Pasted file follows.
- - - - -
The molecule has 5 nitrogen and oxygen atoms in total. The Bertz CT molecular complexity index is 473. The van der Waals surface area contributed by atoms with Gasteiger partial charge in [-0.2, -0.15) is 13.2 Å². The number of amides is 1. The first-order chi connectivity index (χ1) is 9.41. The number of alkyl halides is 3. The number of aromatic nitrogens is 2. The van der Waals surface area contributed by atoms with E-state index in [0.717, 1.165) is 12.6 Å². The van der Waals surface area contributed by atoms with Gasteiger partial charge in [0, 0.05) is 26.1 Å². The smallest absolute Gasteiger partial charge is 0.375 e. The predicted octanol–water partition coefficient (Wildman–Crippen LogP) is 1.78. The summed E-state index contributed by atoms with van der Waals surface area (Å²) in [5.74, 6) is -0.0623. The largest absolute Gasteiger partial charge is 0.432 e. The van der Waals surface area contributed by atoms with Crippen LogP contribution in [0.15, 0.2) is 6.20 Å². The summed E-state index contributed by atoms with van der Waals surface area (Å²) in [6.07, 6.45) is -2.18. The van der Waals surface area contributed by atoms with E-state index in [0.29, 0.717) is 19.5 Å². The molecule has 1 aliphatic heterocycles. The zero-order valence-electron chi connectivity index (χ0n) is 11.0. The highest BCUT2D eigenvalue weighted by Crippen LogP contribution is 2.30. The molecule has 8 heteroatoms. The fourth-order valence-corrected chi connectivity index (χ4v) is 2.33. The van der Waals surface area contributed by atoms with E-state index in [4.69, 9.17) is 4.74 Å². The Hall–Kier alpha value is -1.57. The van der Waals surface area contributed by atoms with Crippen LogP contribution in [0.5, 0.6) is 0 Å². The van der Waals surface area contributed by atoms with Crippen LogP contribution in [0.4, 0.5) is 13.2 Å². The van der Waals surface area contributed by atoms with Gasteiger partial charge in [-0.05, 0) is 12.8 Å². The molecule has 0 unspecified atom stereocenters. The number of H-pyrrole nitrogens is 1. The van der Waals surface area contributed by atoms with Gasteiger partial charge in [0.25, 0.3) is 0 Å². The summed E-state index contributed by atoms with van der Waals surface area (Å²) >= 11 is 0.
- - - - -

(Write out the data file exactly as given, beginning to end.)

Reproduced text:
The molecule has 5 nitrogen and oxygen atoms in total. The Bertz CT molecular complexity index is 473. The van der Waals surface area contributed by atoms with Gasteiger partial charge in [-0.2, -0.15) is 13.2 Å². The number of amides is 1. The first-order chi connectivity index (χ1) is 9.41. The number of alkyl halides is 3. The number of aromatic nitrogens is 2. The van der Waals surface area contributed by atoms with E-state index in [0.717, 1.165) is 12.6 Å². The van der Waals surface area contributed by atoms with Gasteiger partial charge in [0, 0.05) is 26.1 Å². The smallest absolute Gasteiger partial charge is 0.375 e. The predicted octanol–water partition coefficient (Wildman–Crippen LogP) is 1.78. The summed E-state index contributed by atoms with van der Waals surface area (Å²) in [5.74, 6) is -0.0623. The largest absolute Gasteiger partial charge is 0.432 e. The van der Waals surface area contributed by atoms with Crippen LogP contribution in [0.15, 0.2) is 6.20 Å². The summed E-state index contributed by atoms with van der Waals surface area (Å²) in [6.07, 6.45) is -2.18. The van der Waals surface area contributed by atoms with E-state index in [0.29, 0.717) is 19.5 Å². The molecule has 1 aliphatic heterocycles. The zero-order valence-electron chi connectivity index (χ0n) is 11.0. The highest BCUT2D eigenvalue weighted by Crippen LogP contribution is 2.30. The molecule has 8 heteroatoms. The fourth-order valence-corrected chi connectivity index (χ4v) is 2.33. The van der Waals surface area contributed by atoms with E-state index in [4.69, 9.17) is 4.74 Å². The Hall–Kier alpha value is -1.57. The van der Waals surface area contributed by atoms with Crippen LogP contribution in [0.5, 0.6) is 0 Å². The van der Waals surface area contributed by atoms with Crippen LogP contribution in [0.4, 0.5) is 13.2 Å². The van der Waals surface area contributed by atoms with Gasteiger partial charge in [-0.05, 0) is 12.8 Å². The molecule has 0 unspecified atom stereocenters. The number of H-pyrrole nitrogens is 1. The van der Waals surface area contributed by atoms with Gasteiger partial charge in [0.25, 0.3) is 0 Å². The summed E-state index contributed by atoms with van der Waals surface area (Å²) >= 11 is 0.